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Canada's constitution: The Kitchen Accord

It was a hard-fought coming of age for Canada. From the 1960s through the early 1980s, Canadian politicians argued fiercely at the constitutional bargaining table over the balance of provincial and federal power. In the end, Canada gained a Charter of Rights and Freedoms and a homemade Constitution. But it would not be without its costs as the question of Quebec's status in Canada loomed larger than ever.

"We better grab the signatures, this paper and run before anyone changes his mind," says a smiling and relieved Pierre Trudeau. The latest rounds of constitutional debate have indeed been the narrowest of escapes. With both the federal and provincial powers digging in their heels, it seems as though the talks are destined for failure.

Through the last night of negotiations, the premiers bargain with the negotiators; Justice Minister Jean Chrétien, Saskatchewan attorney general Roy Romanow and Ontario attorney general Roy McMurtry. Around the clock they negotiate until, finally, through compromise and concessions, an agreement is struck.

Trudeau and nine of ten premiers -- the exception being Quebec's René Lévesque -- initial the agreement in the late morning at the Ottawa National Conference Centre. They agree that the British North America Act will be patriated in Canada, thereby making the monarchy largely a symbolic -- instead of an authoritative -- presence in Canada.

Also approved: the Gang of Eight's proposed amending formula and Trudeau's Charter of Rights. But the celebrations are bittersweet. An incensed Lévesque remarks that Quebec "finds itself alone," and declines to partake in the celebrations.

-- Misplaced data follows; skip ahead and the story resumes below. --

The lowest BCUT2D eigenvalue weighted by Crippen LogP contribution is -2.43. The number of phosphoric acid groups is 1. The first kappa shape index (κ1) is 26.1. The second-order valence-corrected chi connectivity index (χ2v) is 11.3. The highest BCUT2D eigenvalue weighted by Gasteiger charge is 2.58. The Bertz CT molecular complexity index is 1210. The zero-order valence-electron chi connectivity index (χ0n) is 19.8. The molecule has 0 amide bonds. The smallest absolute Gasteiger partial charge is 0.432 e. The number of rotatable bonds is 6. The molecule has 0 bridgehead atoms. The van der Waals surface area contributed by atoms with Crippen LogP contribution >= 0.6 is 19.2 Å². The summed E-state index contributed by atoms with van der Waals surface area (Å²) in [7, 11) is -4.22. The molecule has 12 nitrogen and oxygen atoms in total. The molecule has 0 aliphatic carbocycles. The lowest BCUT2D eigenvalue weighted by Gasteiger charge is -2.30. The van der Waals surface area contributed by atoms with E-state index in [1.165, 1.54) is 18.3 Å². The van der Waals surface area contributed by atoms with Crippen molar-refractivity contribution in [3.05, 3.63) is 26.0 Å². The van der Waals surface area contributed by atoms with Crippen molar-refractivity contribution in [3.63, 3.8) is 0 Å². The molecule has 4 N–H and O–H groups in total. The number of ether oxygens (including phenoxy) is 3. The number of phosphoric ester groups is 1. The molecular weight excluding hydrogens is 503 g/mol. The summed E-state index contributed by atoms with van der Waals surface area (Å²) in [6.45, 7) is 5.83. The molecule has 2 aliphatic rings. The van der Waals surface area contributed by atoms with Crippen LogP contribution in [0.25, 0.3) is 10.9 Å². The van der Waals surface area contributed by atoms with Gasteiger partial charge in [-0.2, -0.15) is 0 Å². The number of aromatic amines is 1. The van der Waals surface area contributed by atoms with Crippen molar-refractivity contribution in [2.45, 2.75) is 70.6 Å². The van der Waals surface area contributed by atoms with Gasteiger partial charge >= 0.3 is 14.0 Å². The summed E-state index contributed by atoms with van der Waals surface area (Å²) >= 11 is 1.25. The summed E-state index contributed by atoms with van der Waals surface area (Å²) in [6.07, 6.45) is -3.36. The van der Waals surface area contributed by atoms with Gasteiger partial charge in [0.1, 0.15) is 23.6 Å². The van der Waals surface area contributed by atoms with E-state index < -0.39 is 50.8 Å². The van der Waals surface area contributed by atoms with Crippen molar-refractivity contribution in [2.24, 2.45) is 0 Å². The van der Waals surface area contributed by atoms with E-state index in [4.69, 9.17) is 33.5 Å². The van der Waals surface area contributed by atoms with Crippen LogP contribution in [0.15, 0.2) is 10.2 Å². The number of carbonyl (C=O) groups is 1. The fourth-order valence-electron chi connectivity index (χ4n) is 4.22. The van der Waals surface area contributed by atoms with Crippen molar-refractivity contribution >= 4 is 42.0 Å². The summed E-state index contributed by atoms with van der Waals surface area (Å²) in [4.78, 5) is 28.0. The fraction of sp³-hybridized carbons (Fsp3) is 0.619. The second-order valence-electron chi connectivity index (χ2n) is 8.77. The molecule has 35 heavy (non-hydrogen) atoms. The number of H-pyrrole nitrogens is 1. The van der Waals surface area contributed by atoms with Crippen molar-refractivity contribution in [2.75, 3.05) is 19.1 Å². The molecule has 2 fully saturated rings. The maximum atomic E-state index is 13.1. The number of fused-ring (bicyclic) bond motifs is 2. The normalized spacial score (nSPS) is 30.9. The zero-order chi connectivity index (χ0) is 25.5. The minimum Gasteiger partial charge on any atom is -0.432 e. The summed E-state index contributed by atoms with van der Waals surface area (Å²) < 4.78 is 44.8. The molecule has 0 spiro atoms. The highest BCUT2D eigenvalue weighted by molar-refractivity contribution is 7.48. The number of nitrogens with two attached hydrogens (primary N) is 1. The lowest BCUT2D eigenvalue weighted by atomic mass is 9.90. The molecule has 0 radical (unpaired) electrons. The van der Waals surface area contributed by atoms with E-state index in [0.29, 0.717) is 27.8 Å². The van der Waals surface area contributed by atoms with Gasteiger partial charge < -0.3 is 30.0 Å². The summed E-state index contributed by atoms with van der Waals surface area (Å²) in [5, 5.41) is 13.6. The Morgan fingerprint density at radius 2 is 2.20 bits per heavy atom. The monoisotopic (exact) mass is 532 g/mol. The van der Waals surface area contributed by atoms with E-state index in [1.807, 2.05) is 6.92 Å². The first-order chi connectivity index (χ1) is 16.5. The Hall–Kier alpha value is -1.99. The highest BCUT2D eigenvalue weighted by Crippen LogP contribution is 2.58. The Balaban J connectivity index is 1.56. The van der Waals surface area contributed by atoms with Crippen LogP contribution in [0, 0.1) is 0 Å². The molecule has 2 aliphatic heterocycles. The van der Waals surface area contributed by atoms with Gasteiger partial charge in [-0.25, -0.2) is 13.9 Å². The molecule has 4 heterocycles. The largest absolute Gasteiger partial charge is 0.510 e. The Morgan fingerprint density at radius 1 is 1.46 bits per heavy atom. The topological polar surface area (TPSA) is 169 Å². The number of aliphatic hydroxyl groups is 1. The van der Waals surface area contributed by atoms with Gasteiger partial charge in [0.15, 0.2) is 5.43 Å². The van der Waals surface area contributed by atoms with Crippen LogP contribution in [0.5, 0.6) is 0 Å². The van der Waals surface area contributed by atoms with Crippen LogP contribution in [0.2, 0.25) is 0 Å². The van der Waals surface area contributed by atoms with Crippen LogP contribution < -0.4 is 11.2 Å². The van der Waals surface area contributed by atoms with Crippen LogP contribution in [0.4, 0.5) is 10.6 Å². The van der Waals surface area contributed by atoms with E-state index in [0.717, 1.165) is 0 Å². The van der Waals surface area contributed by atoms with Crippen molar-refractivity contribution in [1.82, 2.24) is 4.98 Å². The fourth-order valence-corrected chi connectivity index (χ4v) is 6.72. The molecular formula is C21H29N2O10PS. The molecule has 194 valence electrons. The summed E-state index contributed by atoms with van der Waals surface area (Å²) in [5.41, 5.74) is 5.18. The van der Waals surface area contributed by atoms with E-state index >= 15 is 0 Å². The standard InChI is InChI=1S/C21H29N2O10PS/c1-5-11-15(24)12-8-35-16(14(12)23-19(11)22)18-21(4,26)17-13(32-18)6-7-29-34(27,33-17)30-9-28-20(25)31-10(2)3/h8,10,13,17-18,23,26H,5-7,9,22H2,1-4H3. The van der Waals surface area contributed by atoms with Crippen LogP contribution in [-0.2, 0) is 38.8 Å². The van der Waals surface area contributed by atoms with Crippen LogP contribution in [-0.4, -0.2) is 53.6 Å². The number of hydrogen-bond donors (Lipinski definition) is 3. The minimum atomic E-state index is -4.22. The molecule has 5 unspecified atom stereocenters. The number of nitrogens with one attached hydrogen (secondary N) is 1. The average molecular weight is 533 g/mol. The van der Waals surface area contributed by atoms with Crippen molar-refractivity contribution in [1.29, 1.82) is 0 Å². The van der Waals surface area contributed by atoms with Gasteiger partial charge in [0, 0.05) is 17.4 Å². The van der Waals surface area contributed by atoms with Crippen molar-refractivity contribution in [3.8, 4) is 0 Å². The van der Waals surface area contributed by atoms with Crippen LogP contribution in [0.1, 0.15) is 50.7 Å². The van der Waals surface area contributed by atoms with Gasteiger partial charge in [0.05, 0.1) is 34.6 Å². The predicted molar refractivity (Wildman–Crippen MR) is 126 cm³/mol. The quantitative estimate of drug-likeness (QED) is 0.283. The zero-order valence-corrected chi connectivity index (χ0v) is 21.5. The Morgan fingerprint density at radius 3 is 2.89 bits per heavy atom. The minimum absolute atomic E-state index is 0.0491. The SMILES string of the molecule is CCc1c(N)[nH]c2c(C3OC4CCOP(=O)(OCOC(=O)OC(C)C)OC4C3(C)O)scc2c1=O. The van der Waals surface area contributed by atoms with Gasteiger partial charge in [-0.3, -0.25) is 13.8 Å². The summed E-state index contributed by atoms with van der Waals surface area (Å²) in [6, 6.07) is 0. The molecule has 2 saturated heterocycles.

. As stated in the Constitution Act, 1982, constitutional amendments require the consent of the Senate, the House of Commons and at least seven of the provinces making up 50 per cent of the population. Up to three provinces may opt out of the amendment and those opting out may be eligible for financial compensation, for example regarding changes in federal-provincial financial transfers.

The three members of the "Kitchen Accord" were all destined for bigger things:
. Jean Chrétien was prime minister from 1993-2003
. Roy Romanow was premier of Saskatchewan from 1991-2001.
. Roy McMurtry was appointed Chief Justice of Ontario in 1996.

. The Canadian Charter of Rights offers protection with respect to fundamental freedoms (freedom of the press, freedom of speech, etc.), democratic rights, mobility rights, language rights, equality rights, multicultural rights and more. Levesque
Medium: Television
Program: CBC Television News Special
Broadcast Date: Nov. 5, 1981
Guest(s): Allan Blakeney, Jean Chrétien, Bill Davis, Richard Hatfield, René Lévesque, Peter Lougheed, Angus MacLean, Roy McMurtry, Brian Peckford, Roy Romanow, Pierre Elliott Trudeau
Host: Peter Mansbridge
Reporter: Mike Duffy, Stephen Langford
Duration: 27:56

Last updated: April 10, 2013

Page consulted on December 6, 2013

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